After Jackson's bid ended, Robert Wilkie, who had been working at the Pentagon, was nominated and confirmed as VA secretary. He lasted through the end of the Trump administration.

VA policy during the Trump administration was also directed by a trio of business executives with personal ties to Trump and memberships at his Mar-a-Lago club, according to a 2021 investigation by congressional Democrats that concluded the arrangement "violated the law and sought to exert improper influence over government officials to further their own personal interest."

I must admit, this next story actually made me do a double-take. Of course you all know that I'm Filipino (and Sicilian). I am all too aware of the history in my ancestral homeland during WWII. I have visited Manila and saw some of the ruins with my own eyes. Japanese aggression was why my grandfather came to the West Coast all those many years ago....and now all these many years later, it's actually a shared trauma among non-Japanese Southeast Asians, as we all suffered mightily at the hands of Imperial Japan.

But my, how times have changed.

MANILA, Philippines — Japan and the Philippines signed a key defense pact Monday allowing the deployment of Japanese forces for joint military exercises, including live-fire drills, to the Southeast Asian nation that came under brutal Japanese occupation in World War II but is now building an alliance with Tokyo as they face an increasingly assertive China.

The Reciprocal Access Agreement, which similarly allows Filipino forces to enter Japan for joint combat training, was signed by Philippine Defense Secretary Gilberto Teodoro and Japanese Foreign Minister Yoko Kamikawa in a Manila ceremony witnessed by President Ferdinand Marcos Jr. It would take effect after ratification by the countries’ legislatures, Philippine and Japanese officials said.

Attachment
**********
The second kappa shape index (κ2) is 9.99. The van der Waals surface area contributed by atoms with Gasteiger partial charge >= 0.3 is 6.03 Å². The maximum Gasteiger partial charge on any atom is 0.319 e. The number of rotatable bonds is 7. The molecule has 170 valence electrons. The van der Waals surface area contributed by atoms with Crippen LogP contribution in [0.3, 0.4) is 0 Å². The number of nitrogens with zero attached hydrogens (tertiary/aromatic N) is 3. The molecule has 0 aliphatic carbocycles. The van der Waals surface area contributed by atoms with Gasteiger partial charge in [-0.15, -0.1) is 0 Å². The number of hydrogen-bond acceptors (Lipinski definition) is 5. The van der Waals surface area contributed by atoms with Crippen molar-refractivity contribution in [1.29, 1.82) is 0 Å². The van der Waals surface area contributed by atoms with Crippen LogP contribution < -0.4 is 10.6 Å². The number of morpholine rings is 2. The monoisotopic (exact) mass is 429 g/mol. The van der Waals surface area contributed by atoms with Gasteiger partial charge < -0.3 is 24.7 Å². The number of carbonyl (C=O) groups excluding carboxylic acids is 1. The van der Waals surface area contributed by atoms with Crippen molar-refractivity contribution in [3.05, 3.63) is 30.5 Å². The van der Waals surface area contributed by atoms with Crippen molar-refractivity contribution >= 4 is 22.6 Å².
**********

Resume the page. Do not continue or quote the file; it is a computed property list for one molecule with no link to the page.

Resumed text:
Kamikawa called the signing of the defense agreement “a groundbreaking achievement" that should further boost defense cooperation between Japan and the Philippines.

“A free and open international order based on the rule of law is the foundation of regional peace and prosperity," she said. "We would like to work closely with your country to maintain and strengthen this.”

Kamikawa and Japanese Defense Minister Minoru Kihara later held talks with their Philippine counterparts on ways to further deepen relations.

The defense pact with the Philippines is the first to be forged by Japan in Asia. Japan signed similar accords with Australia in 2022 and with Britain in 2023.

Under Prime Minister Fumio Kishida, the Japanese government has taken steps to boost its security and defensive firepower, including a counterstrike capability that breaks from Japan’s postwar principle of focusing only on self-defense, amid threats from North Korea and China’s growing assertiveness. It’s doubling defense spending in a five-year period to 2027 in a move to bolster its military power and make Japan the world’s third-biggest military spender after the United States and China.

So, there you have it. "May you live in interesting times", indeed.

2 comments (Latest Comment: 07/09/2024 21:40:40 by Raine)